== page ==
Conservation Council for Hawai‘i
Working today for the Nature of Tomorrow
Damage by Introduced Game Animals
Before humans entered the equation, plants and animals arrived in the Hawaiian Islands by chance, “by wind, wave, and wing.” Over a period of tens of millions of years, only about 2,000 ancestral species made it to the Hawaiian islands and successfully established themselves – an average rate of just one new species every several thousand years. The plants and animals that did make it to these shores evolved into new species in the absence of grazing mammals and the pests they aid and abet. Hawaiian species never developed defenses against such organisms and are highly vulnerable to their effects.

Starting in 1778 with the arrival of Captain Cook, European boars, sheep, goats, and deer have been brought to the islands and released to be used as game animals. The range of number of these animals has burgeoned, and they now occupy natural areas from near sea level (goats on Nä Pali Coast, Kaua‘i) to over 8,900 feet elevation (mouflon sheep on Mauna Kea). Feral and domestic cattle are also present in State Forest Reserves and private watersheds. These browsing and grazing animals are excluded from native ecosystems only where fences have been constructed and maintained. They are capable of transforming entire native ecosystems to weed-dominated wastelands by consuming native plants, trampling roots and seedlings, accelerating erosion, and promoting weed invasion. They threaten streams, wetlands, and coral reefs as well.

On West Kauai, goats contribute to landslides and erosion by overgrazing and by converting native ecosystems to areas dominated by shallow-rooted invasive species.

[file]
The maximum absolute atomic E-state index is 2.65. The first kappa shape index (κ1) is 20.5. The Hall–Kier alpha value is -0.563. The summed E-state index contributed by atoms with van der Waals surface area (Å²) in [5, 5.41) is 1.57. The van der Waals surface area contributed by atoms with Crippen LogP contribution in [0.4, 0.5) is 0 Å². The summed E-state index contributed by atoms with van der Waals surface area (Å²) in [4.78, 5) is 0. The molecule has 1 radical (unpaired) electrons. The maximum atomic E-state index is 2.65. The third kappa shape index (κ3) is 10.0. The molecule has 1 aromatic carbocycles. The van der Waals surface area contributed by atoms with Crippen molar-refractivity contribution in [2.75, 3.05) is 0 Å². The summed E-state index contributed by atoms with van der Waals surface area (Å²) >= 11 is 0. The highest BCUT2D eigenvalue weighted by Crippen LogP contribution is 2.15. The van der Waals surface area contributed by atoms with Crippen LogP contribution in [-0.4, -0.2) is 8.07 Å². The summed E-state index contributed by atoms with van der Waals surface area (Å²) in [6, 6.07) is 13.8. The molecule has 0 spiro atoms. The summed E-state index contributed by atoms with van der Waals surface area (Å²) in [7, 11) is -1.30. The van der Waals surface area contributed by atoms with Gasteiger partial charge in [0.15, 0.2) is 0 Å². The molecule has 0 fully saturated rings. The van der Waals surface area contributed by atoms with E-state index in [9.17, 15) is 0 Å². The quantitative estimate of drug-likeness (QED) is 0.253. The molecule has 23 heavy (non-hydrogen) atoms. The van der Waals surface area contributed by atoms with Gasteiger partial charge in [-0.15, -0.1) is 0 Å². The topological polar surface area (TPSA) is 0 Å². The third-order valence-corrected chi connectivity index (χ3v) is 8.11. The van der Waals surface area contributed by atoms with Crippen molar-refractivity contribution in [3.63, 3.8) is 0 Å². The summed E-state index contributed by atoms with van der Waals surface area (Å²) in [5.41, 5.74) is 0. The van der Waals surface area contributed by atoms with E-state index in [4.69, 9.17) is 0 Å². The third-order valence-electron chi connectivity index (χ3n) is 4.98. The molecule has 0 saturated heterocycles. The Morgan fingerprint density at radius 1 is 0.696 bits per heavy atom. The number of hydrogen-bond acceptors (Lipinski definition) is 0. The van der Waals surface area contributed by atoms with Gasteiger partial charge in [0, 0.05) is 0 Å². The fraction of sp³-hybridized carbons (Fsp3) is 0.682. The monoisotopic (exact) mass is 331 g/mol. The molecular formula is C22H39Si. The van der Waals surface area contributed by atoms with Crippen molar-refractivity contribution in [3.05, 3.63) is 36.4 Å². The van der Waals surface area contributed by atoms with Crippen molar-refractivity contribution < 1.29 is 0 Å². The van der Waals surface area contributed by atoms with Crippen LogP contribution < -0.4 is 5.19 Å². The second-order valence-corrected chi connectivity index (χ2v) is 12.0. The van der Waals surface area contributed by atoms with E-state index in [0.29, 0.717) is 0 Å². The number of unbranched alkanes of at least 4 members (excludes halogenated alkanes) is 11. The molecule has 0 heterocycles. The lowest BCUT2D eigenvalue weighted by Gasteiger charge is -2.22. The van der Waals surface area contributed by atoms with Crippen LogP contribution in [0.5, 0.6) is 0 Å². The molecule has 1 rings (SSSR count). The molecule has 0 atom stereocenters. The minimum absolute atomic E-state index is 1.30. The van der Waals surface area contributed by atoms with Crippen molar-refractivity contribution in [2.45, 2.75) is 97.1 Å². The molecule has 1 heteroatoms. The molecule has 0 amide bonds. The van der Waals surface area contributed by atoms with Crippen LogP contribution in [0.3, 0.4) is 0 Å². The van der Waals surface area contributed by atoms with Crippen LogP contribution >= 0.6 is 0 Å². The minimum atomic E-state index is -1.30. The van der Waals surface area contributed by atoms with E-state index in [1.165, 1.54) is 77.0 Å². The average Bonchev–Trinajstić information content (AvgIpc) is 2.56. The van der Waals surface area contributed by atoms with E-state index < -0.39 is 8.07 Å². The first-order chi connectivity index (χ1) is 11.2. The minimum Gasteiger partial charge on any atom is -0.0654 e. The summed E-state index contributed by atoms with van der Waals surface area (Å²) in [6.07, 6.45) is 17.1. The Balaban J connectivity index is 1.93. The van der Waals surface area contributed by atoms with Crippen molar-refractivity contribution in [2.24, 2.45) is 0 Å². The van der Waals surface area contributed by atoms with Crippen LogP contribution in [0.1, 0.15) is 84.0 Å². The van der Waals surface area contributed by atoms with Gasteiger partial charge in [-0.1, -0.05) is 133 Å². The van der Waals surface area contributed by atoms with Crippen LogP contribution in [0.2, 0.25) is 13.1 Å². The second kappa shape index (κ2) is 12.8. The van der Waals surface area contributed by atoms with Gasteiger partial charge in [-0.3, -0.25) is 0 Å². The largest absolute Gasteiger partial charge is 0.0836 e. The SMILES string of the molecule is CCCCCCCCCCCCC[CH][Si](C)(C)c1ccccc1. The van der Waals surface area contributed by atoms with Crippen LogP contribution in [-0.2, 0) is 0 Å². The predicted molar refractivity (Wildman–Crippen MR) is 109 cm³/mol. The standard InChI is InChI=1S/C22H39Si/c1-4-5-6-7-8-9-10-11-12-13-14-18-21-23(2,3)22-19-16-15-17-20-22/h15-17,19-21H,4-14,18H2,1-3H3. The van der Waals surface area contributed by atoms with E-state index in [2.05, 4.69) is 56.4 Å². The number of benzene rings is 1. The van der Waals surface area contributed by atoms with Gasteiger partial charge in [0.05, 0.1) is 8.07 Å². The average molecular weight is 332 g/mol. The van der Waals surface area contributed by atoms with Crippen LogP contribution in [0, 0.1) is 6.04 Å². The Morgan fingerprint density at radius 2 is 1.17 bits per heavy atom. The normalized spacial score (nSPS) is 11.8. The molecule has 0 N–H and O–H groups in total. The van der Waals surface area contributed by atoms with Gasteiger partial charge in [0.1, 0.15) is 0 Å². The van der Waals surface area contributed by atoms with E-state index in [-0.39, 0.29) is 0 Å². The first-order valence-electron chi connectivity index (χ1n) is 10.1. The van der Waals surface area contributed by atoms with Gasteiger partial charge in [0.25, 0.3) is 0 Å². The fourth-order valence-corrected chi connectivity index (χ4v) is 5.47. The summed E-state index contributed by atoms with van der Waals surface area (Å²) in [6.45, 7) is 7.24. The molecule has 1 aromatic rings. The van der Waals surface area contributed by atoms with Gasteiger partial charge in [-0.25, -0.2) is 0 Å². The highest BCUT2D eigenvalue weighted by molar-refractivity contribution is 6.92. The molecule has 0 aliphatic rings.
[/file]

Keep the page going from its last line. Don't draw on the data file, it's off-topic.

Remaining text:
Hawaii’s Game Management Agency
Since 1959, introduced game animals have been managed for public hunting by the Department of Land and Natural Resources, Division of Forestry and Wildlife (DLNR/DOFAW). Despite that fact that less than 1% of Hawaii residents purchase hunting licenses, the range of the animals is virtually unlimited on state lands, and bag limits and seasons have been imposed to keep the number of animals high.

A Backward Paradigm
Meanwhile, individuals, businesses, and land managers have been forced to fence game animals out. Most of the watersheds, however, have not been fenced.

The paradigm for the State’s hunting program is backward. Taxpayers eat all the costs because game animals have been mismanaged for decades and DOFAW is resistant to change. Putting the burden on the public is a bad habit that people don’t even question anymore. Let’s question what is being done and not done to protect public land!

Read more in: Wildlife in the Garden, Star-Bulletin, August 6, 2006

Return to Introduced Game Animal Control Campaign page